Gap years used to be thought of as something only rich people or unreliable people did. These days, however, everyone is taking gap years, from young adults just out of high school to people in their mid-20s or 30s who want to take a sabbatical from work and travel for longer. A gap year should be seen as a way to achieve your goals, personal and professional, instead of a questionable gap in your CV.
This article will give you tips on how to present your gap year in a way that highlights the benefits and how you’ve learned from it. These suggestions can be used either in a traditional CV for job applications or in a cover letter or personal essay for students who are applying to higher education.
1. Be honest about it.
The most important thing to remember when you have a gap in your CV is that you have to be honest. If your gap was due to a sensitive reason like health issues or family issues, you don’t need to write about it in detail, but not explaining it or lying about the reason behind it is a terrible tactic. You also shouldn’t extend your last working position because you will be found out when the hiring manager hires your previous employer with worse consequences. The same goes for taking a year off between high school and post-secondary education, there’s no harm in explaining the gap.
2. Explain the reasons behind your decision.
The next thing you should note is that it’s also important to give the reasoning behind your decision. Whether you took time off to volunteer, educate yourself, or travel the world with just a backpack, you should explain how it helped you in a professional sense. Consider making a list of the skills and languages you learned will help you frame this portion of your CV, cover letter or application essay. There are always positive reasons to draw from, such as learning to adapt to unfamiliar environments, increasing your confidence, understanding different cultures and perspectives, and more.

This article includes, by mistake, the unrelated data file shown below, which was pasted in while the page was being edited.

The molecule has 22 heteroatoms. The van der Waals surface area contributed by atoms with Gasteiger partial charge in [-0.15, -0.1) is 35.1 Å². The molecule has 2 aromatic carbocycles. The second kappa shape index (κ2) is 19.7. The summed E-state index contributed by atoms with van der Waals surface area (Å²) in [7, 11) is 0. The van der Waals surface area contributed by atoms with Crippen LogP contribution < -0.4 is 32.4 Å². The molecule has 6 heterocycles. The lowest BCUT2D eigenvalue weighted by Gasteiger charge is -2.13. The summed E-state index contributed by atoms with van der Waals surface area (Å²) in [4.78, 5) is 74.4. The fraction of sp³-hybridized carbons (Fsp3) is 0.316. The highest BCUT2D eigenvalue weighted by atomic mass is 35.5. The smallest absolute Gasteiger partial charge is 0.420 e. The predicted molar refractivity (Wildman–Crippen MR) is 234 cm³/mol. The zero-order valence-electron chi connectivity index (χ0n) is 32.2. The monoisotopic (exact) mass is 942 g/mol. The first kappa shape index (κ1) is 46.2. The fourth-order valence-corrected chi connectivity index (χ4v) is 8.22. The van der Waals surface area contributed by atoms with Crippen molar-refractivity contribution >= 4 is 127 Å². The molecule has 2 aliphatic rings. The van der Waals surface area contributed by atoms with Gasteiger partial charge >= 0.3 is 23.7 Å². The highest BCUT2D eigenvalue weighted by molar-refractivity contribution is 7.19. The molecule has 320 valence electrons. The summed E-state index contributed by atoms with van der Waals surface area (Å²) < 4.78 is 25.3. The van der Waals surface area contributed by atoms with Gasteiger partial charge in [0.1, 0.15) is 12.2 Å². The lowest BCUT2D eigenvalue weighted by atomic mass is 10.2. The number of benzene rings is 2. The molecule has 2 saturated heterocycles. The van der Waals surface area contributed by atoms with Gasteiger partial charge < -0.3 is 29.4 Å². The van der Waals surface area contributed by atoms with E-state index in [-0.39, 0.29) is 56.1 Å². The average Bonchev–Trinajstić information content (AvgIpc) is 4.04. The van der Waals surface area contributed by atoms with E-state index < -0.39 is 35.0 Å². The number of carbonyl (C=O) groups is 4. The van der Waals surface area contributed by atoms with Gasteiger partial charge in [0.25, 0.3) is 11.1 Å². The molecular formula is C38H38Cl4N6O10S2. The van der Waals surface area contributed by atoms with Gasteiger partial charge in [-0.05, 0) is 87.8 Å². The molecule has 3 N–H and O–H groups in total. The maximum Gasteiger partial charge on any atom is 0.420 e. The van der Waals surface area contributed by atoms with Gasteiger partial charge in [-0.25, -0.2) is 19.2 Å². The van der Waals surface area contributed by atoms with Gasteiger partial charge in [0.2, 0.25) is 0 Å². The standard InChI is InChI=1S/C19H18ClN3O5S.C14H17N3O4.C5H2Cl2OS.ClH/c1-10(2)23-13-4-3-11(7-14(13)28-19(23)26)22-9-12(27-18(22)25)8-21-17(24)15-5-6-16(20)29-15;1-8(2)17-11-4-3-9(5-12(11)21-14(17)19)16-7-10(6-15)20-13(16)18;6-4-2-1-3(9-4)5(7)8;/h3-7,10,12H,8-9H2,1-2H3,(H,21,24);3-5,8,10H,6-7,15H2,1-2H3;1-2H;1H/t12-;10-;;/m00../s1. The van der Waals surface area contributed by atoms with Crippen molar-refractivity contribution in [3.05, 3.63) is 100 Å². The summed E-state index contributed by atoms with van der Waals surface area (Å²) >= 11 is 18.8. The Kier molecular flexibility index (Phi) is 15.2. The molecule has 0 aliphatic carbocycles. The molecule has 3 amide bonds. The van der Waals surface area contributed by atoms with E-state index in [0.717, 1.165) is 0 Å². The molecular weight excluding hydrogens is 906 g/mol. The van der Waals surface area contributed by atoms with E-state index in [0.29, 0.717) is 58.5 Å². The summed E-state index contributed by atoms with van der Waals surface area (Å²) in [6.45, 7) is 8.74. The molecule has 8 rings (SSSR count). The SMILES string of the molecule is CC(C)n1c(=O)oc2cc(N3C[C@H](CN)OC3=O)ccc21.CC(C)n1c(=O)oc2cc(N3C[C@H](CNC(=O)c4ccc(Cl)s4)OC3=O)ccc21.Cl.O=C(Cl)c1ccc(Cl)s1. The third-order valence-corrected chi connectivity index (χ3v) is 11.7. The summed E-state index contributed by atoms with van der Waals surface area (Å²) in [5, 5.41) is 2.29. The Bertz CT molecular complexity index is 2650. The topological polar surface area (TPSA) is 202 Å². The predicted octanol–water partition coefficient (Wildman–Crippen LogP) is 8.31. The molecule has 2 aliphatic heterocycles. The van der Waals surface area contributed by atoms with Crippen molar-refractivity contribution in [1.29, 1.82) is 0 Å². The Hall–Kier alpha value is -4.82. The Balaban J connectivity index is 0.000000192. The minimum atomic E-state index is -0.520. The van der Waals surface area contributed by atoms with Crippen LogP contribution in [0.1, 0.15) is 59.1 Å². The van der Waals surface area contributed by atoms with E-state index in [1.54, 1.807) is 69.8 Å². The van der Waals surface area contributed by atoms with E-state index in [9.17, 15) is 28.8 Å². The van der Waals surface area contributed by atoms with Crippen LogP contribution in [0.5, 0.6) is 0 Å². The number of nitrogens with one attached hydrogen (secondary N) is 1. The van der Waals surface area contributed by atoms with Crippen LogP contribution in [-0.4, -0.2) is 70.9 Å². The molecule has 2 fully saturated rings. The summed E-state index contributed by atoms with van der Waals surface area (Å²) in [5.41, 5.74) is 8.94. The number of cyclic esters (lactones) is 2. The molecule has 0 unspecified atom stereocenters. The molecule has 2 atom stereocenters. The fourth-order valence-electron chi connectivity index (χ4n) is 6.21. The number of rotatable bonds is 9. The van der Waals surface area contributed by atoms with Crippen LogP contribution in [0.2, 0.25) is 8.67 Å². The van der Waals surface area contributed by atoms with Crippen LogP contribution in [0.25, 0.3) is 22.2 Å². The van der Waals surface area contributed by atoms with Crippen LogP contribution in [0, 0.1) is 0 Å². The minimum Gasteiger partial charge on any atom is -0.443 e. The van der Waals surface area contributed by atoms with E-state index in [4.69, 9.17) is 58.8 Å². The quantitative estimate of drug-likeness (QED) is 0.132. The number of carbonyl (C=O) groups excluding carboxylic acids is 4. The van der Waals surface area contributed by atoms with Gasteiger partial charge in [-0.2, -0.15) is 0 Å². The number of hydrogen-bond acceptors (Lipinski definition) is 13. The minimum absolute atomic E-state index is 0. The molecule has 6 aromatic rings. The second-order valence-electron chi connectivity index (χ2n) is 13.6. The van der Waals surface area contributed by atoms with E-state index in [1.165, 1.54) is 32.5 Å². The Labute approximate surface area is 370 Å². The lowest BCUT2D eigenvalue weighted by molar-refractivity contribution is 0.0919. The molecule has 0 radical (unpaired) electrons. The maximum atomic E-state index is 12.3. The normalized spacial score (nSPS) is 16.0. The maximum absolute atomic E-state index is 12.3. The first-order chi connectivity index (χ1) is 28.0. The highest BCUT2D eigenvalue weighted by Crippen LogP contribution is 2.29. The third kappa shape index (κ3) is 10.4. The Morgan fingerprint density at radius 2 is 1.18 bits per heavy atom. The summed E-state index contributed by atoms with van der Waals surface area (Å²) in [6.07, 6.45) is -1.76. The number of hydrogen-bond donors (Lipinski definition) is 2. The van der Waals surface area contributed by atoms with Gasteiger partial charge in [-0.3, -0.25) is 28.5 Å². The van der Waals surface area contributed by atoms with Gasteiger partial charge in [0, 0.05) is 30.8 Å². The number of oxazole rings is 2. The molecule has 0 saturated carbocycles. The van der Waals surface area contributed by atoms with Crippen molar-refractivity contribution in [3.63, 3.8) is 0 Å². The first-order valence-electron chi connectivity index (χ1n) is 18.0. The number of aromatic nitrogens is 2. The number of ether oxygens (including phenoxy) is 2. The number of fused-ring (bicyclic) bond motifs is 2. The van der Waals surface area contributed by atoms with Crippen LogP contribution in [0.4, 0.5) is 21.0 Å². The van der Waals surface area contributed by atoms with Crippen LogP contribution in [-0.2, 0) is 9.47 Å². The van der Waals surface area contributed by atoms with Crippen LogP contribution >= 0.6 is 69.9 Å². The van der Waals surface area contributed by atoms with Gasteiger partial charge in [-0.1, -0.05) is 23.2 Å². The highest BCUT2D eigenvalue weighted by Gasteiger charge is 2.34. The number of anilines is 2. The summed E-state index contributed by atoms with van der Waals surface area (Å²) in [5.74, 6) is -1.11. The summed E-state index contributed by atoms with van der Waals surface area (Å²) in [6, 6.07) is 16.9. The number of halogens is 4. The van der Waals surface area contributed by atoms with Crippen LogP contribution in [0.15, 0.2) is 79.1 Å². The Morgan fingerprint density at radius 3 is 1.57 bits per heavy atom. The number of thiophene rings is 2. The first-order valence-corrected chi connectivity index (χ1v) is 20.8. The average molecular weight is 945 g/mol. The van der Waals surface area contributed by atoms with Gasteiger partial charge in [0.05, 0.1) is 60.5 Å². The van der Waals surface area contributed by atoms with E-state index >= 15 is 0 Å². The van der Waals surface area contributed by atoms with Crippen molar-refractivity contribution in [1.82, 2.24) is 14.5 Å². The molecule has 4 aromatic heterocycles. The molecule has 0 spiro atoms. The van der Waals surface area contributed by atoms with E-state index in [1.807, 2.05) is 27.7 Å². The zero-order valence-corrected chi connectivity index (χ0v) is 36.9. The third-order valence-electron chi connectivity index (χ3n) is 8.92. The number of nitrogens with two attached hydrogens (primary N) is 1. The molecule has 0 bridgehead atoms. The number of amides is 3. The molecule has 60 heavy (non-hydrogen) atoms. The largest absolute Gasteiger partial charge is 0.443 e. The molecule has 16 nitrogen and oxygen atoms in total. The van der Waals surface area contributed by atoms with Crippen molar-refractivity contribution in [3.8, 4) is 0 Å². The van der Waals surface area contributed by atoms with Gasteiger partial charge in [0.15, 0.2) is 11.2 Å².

3. Focus on the positives.
Sandra Krupp, a career advisor at Paper Fellows, shares her top tip: “When you explain what you drew from the experience, focus on the positive aspects you gained, whether you were working abroad, volunteering, freelancing, or learning from your surroundings. Explain how you’ve grown as a person, and what you’ve done which will improve your work performance.”
4. Discuss what you’ve achieved.
Your CV should highlight the achievements during your gap year, in the same way you’ve listed past employment. Include them in bullet points and using the past tense, such as “Volunteered for an organization by teaching English to students in Nicaragua”. These should include specific things such as receiving a certification, learning a language, or working for a good cause, and be sure to give the right amount of detail and in business terms so the person reading your CV or cover letter will understand exactly what you mean.
You want your resume to be clear and easy to follow and above all free of grammar and spelling mistake.
5. List the skills you gained.
You should also add the skills you gained that will be useful for your career and which make you more employable. For example, skills like negotiation from haggling at markets have taught you more about business and deal-making, budgeting and planning before and during your year away, adaptability when things went wrong and you had to think quickly on your feet to solve the problem you were faced with, communication with people of different backgrounds and cultures, sometimes with a language barrier, and leadership in situations where you taught or volunteered abroad.
6. Be resourceful.
Think of different out-of-the-box ways to showcase your gap year on your CV or university application essay. On your CV, use tricks like scaling back the detail or only listing years of employment instead of months and years is an acceptable thing to do. You also don’t need to indicate why you left a position, which means you can keep your gaps small.
If you have a significant gap in employment, you don’t need to address that in your CV but instead, use your cover letter to your advantage. Use it to elaborate on your gap and how your skills you learned make you the perfect fit for the position.
Ellie Coverdale is a tutor and blogger. She helps people achieve their learning goals, and write stories for online educational blogs and magazines.
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